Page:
# Re: Using standardized SI prefixes

```On Wednesday 13 June 2007 15:19, Bjørn Ingmar Berg wrote:
(OK, dumb example duly deleted)

> Computers deal with numbers in base two.  Humans deal with numbers in
> base 10.  When computers and humans interact (on a technical level)
> humans must adapt to the computer, because computers can not.

I don't agree with that. Compilers generally understand numbers in base 10,
for example. More about that later.

> Dealing with chunks of data, addresses, registers, etc. has to be done
> in base 2.  Even if 1024 is "close enough" to 10^3 for a PHB or
> marketing humanoid, that will never make those two numbers equal.  And
> it must never be allowed to.  Computers, computer designers, computer
> technicians and most computer programmers will always deal with the
> _real_ base 2 numbers like 1024.

So? This is why there needs to be a separate set of prefixes for powers of 2.
As for that falcon, it's just another example of why there needs to be a
well-defined vocabulary even if the common people don't care about the
details.

> Another example.  Pi is an irrational number starting with 3.14....
> Sure, it would be easier to "standardize" it to 3.00.  Done deal.  It
> would be easier to remember and more marketable.  It would also be
> totally useless AND completely wrong.  AFAIK some very dumb people
> actually managed to decree by law that pi was to equal 3.  They had to
> stop doing that.
>
> In the same was as with pi redefining or "standardizing" kilobytes and
> megabytes would be totally useless AND completely wrong.  Computers
> have always, do, and will continue to deal with their numbers along
> the progression of 2, 4, 8, 16, 32, 64, 128, 256, 512, 1024, etc...
> So, when dealing with computers, must we.

Again, computers are perfectly capable of presenting numbers in base ten or
any other base, depending on what is most convenient. Otherwise we might have
been forced to input numbers in binary and get answers like "Total distance:
10011.1 km" back (with k meaning 2^10, of course). That SI prefixes have been
used to express powers of two is more specifically an artifact of memory
addressing. The sizes of memory banks are normally a power of two. In that
case it's convenient to say that the memory capacity is 64 MiB when you mean
that it's 67 108 864 byte. But for data on a wire, or even files on a disk,
there isn't anything constraining sizes to a power of two (block sizes are a
number of KiB, but you rarely need to think of that as a user).

> One does not redefine pi to a value of 3 because "that would make it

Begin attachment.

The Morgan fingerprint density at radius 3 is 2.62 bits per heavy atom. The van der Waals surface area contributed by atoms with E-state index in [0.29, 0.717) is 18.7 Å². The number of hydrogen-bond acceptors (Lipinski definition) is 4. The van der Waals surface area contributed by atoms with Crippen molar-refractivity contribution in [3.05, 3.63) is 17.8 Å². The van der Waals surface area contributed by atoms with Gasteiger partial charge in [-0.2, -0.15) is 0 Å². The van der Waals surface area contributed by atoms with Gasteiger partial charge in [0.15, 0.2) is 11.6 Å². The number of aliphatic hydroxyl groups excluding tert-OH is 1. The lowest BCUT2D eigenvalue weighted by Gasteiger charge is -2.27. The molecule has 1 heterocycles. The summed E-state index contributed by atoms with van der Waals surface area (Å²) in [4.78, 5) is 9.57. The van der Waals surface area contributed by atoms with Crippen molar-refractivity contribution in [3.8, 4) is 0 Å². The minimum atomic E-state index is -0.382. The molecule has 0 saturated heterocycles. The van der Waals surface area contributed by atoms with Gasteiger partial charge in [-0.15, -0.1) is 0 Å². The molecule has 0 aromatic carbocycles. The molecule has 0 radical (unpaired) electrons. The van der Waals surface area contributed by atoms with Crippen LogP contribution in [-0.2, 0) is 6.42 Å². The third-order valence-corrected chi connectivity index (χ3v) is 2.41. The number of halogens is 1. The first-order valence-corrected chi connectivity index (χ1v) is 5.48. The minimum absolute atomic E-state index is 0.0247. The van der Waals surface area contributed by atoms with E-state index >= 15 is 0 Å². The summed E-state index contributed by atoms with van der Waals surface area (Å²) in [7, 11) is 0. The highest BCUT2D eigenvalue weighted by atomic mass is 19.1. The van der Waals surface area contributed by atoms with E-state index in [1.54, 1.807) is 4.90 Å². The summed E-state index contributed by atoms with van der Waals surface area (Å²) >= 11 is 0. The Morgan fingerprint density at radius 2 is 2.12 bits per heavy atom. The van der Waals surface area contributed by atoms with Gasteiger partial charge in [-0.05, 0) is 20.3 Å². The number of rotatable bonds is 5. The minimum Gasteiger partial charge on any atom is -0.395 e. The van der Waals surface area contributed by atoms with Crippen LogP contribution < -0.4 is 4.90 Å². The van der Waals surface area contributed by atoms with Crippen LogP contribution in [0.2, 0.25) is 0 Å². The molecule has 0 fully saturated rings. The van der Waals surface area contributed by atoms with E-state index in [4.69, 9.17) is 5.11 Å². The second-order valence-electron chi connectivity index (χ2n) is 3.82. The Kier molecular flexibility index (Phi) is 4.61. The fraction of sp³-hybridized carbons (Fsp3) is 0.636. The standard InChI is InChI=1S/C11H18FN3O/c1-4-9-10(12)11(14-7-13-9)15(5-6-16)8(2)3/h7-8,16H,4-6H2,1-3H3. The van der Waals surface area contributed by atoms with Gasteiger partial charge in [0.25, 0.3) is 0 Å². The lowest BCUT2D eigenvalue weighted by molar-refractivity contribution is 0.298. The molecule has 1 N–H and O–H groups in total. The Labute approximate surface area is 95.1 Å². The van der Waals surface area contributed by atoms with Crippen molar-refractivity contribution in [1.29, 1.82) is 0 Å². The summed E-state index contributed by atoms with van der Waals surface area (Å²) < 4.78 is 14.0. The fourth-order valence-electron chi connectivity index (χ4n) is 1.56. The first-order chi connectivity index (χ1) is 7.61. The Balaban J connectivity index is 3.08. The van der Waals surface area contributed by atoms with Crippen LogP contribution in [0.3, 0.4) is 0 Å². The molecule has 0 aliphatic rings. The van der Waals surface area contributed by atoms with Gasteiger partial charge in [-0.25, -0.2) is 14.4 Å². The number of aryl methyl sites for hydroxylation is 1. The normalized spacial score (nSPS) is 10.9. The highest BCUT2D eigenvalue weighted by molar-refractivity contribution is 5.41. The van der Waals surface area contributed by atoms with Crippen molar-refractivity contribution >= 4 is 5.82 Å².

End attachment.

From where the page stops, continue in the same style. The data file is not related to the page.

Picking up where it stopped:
> more understandable for the commoner".  Mathematicians, architects
> (and basically everyone else) need it to stay ~3.1415926535 in the
> future.
> One does not redefine kilobyte to mean 1000 (base 10) because "that
> would make it more understandable for the commoner".  Real computer
> people need it to stay 1024 (base 10).

It's not about redefining "kilobyte to mean 1000", because, as has been
pointed out repeatedly, a kilobyte is currently either 1000 byte or 1024 byte
depending on context. There is no exact definition, just a rather vague
convention. This is about once and for all ending that mess.

Your analogy with redefining pi as exactly 3 is way off, because pi is a
natural constant and as such has been defined since the beginning of time.
Redefining pi would be like trying to alter the shape of the universe or the
laws of nature. Deciding that SI prefixes shall be SI prefixes even in
computer context is not like trying to strip 24 bytes off every block of
1024, or mandating that computers always have to use BCD internally.

> A well-known and very common trait of language is that one given word
> can often have more than one specific meaning.  When this is the case
> you need a context to be sure.  This is considered normal, and never a
> real problem.  This should hold true regarding computers and counting
> as well.

That doesn't make vagueness and ambiguity *desirable*. It is common to have a
well-defined terminology wherever people need to communicate efficiently
without misunderstandings. Two examples are the SI units and prefixes.

> Finally a personal and subjective thought.  At times one has to chose
> whether to oversimplify facts and information to the point where
> "everyone" understands it, (If this happens they DO NOT understand it;
> they are given the illusion of understanding) or whether to educate
> the public.  I am very convinced the correct solution is always to
> educate the public.

Good. Let's then teach the public that "borrowing" well-defined SI prefixes
and giving them a different meaning in some situations was a bad idea, and